However, the Redemptoris Mater Seminary pretends to do no such thing. It is specifically NOT a traditional diocesan seminary. It is a MISSIONARY seminary. This is a good so far as one is called to be a missionary. 

True, all the baptized are called to be "missionaries" in a sense, but not all are called to leave their homes and embrace the life of an itinerant. Yet, to be formed in the Redemptoris Mater Seminary would require exactly that.

Certainly, every priest should "be ready to go anywhere",  and may, at any time, be called upon to do so. However, specifically seeking to be formed as an itinerant missionary is  - at least traditionally - another matter. (Perhaps "traditionally" is the real issue here, but we'll save that.)

We do not know why the young man in question is not amenable to attending the Redemptoris Mater Seminary. However, what IS known is that the Redemptoris Mater Seminary does NOT form priests specifically for service in the Archdiocese of Agana, but forms them for service throughout the world, and in fact, draws candidates from throughout the world. It is an international seminary with an international aim.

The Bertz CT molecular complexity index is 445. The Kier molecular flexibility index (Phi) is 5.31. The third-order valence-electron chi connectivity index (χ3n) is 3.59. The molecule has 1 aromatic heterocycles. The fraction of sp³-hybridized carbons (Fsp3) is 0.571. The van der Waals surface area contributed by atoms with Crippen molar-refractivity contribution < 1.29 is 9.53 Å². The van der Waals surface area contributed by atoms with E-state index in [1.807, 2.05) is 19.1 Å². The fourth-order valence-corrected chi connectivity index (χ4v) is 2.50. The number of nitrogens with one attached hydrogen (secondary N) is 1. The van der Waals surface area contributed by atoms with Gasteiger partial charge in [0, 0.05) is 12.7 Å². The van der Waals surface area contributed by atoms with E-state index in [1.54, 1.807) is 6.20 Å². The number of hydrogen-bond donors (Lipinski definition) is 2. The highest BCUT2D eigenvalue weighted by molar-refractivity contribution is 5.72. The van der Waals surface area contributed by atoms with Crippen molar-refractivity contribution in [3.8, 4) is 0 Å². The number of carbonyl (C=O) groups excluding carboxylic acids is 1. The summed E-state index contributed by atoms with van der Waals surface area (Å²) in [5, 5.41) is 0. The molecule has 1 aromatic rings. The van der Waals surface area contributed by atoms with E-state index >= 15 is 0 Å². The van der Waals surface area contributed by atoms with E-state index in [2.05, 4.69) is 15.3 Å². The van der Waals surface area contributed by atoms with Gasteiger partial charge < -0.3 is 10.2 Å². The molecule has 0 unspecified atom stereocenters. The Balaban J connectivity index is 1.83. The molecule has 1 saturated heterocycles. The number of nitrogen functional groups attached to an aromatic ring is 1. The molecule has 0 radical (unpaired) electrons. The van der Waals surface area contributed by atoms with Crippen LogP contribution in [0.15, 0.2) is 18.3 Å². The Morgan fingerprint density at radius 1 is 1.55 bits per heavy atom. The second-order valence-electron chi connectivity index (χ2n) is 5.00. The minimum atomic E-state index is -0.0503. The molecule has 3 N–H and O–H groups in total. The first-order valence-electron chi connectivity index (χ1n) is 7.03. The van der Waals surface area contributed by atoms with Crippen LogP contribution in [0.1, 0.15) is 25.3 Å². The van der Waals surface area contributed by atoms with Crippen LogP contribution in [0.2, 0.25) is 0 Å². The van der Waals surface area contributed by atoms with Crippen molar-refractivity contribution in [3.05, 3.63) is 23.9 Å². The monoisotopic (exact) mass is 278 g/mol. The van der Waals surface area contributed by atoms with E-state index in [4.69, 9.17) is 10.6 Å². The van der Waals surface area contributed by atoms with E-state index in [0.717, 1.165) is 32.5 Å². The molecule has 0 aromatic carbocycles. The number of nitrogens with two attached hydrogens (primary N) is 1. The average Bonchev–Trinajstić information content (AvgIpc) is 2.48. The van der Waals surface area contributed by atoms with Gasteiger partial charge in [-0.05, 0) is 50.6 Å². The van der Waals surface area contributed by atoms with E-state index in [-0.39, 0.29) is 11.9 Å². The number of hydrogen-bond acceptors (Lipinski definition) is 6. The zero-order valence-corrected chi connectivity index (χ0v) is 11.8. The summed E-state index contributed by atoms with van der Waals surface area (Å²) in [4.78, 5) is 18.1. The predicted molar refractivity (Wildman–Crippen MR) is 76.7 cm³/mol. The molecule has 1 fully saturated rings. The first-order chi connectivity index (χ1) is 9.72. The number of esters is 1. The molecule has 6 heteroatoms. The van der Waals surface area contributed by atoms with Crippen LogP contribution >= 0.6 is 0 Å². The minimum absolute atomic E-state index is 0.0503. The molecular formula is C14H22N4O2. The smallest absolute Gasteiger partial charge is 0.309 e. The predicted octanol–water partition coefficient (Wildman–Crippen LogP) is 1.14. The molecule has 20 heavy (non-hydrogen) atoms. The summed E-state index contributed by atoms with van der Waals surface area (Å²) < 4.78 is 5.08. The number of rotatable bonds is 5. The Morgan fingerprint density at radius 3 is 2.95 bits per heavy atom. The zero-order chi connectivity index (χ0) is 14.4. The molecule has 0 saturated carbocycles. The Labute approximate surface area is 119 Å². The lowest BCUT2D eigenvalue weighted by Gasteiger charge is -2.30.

There is everything good about such an aim. BUT, if a man does not feel called to serve internationally, does not feel called to be an "itinerant", but feels called to serve only his home and his own people, what is he to do? The nature and mission of the Redemptoris Mater Seminary is clear: it is "missionary". It is designed to form priests to serve elsewhere, even though their first station may be Guam.

Whether or not this is the quandary of the man who was told he has no choice but to attend this seminary if he wants to be a priest in the Archdiocese of Agana, we don't know. It could be said that no one is forced to serve away from Guam, but the clear objective of the seminary is that one must be "ready to". This is truly a unique feature of this particular seminary.